Anyone who has already decided this question for themselves and wants to chase every smartphone-loving customer out of business with a grim expression will probably not need to read on at this point.
For all those interested, however, some facts from US surveys ( The etailing Group : Path to Purchase Survey 2013) that very well reflect upcoming trends for the domestic market.
76% of the surveyed customers use smartphones to get information in advance about the business they want to visit. It is primarily about:
- Business information (address, opening times, accessibility and navigation)
- Information about the range (product portfolio, availability at the location)
- Offers received directly from the retailer or seen as an advertisement
There are very obvious opportunities here to make the customer’s visit to your own business as easy and successful as possible. For targeted offers, own apps or independent customer card apps like mobile-pocket are a wonderful tool. But even when using smartphones in stores, product information, product reviews and other support offers for product search and selection play a greater role than the dreaded price comparison. But what about the dreaded “show rooming”, in which customers can buy the products they admire in the shop cheaper online?
In the meantime it has been shown that this trend is already declining strongly (see IBM study: How showrooming can help, not hurt brick-and-mortar retail), as more and more retailers adjust to customer behavior and incorporate the smartphone into their shopping experience. For example, location-based offers in the store, suitable product information and price matching guarantees can be used to easily prevent customers from escaping to other online shops. And since it should then be indifferent to the omni-channel approach, whether the customer ultimately purchases in their own shop, own web shop or even their own mobile shop, their own mobile solution should also be geared towards this. Regardless of whether it is a mobile-optimized page, special apps or your own m-commerce solutions, the most important functions from the customer’s perspective are always the same and are clearly listed here.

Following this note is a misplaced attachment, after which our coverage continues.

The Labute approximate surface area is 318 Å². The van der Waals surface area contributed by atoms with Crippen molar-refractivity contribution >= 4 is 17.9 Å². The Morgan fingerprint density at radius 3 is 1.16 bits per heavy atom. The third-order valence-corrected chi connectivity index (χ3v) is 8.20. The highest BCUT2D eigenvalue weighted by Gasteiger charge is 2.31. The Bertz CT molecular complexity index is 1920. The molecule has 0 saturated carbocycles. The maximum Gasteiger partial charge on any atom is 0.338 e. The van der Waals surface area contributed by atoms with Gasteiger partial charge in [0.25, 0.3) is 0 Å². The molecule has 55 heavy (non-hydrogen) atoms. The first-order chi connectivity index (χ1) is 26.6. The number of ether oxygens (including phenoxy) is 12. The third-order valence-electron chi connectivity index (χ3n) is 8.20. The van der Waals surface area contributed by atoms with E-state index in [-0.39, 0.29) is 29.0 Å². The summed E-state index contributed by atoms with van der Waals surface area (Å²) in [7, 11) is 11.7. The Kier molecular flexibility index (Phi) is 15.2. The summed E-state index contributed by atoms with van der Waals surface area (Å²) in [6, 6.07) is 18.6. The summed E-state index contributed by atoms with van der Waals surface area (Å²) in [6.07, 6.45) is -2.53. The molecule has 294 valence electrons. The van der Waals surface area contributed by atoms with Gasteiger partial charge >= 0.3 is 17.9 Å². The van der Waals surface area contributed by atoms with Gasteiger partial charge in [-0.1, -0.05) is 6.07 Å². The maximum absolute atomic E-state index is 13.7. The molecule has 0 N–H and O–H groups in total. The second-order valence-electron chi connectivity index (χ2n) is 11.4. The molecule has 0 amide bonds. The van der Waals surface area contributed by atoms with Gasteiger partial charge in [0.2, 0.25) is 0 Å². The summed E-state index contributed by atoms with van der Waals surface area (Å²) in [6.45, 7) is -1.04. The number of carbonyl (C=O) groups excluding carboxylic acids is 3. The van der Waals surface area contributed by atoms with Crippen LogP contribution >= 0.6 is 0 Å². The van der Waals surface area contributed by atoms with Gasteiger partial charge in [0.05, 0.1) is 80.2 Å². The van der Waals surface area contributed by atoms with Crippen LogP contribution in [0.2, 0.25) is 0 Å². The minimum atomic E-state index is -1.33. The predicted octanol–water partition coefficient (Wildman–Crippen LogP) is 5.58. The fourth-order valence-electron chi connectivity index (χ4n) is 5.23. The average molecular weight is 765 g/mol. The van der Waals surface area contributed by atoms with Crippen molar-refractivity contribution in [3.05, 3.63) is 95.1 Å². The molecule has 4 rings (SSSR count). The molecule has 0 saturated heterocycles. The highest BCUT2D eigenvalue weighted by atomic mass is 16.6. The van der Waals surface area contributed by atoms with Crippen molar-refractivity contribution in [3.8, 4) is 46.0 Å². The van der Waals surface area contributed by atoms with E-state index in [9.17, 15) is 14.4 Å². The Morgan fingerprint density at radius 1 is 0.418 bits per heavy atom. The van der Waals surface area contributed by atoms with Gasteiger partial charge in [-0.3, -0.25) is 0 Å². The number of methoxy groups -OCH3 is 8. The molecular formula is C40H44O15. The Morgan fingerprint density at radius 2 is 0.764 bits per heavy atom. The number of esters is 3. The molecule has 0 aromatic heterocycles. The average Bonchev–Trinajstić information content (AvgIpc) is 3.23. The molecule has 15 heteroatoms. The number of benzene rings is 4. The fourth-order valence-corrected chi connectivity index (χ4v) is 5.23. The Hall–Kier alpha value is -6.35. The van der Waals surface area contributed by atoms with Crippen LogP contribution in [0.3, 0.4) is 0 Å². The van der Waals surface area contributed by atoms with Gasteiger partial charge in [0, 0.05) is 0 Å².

But is it really worthwhile to deal with the mobile trend “now” and to invest resources? In any case, many heavyweights in modern multi-channel retail are already doing this. To quote Gero Wenderholm, SEO Manager at Tchibo, for example : “Mobile is not something that is yet to come. Mobile is already there. Those who do not operate the channel, the sustainability gambled his company. “. To support his statement, a study by the Interactive Advertising Bureau may also be referred to, in which 42% of smartphone users left over $ 1000, but only 21% of non-smartphone users. Smartphone-oriented strategies are particularly relevant for addressing high-revenue customer groups.
With all this, however, it should not be forgotten that it is not about purely mobile-focused activities. The decisive factor is the integration into cross-channel access, in which customers can actually enjoy a seamless information, shopping and service experience via all contact points. Here too, for example, a Deloitte study shows that omni-channel customers spend 93% more per purchase than pure online shoppers. And a whopping 208% more than customers who buy directly in the store. Not least because all possible obstacles to buying can be easily removed from the world. Some best-practice examples from leading retail chains show the possibilities quite simply:
- The model variant is not in stock in the store? Not a big problem if the store has direct access to its own web shop.
- Despite extensive information search and an attractive price in the online shop, you are still not completely convinced or don’t want to wait for delivery? Picking up the goods in the store and getting a few tips from the customer advisor is a pleasant solution – provided the ERP system is able to provide information about the availability in all stores.
- The voucher for the desired product that expires today is unfortunately at home? Also no obstacle if it is also available in the smartphone app, which also leads to the nearest shop with product availability.
Or as the author of this article alludes to the American election campaign slogan 1992, not very charming but tough: “It’s omni-channel, stupid!” 😉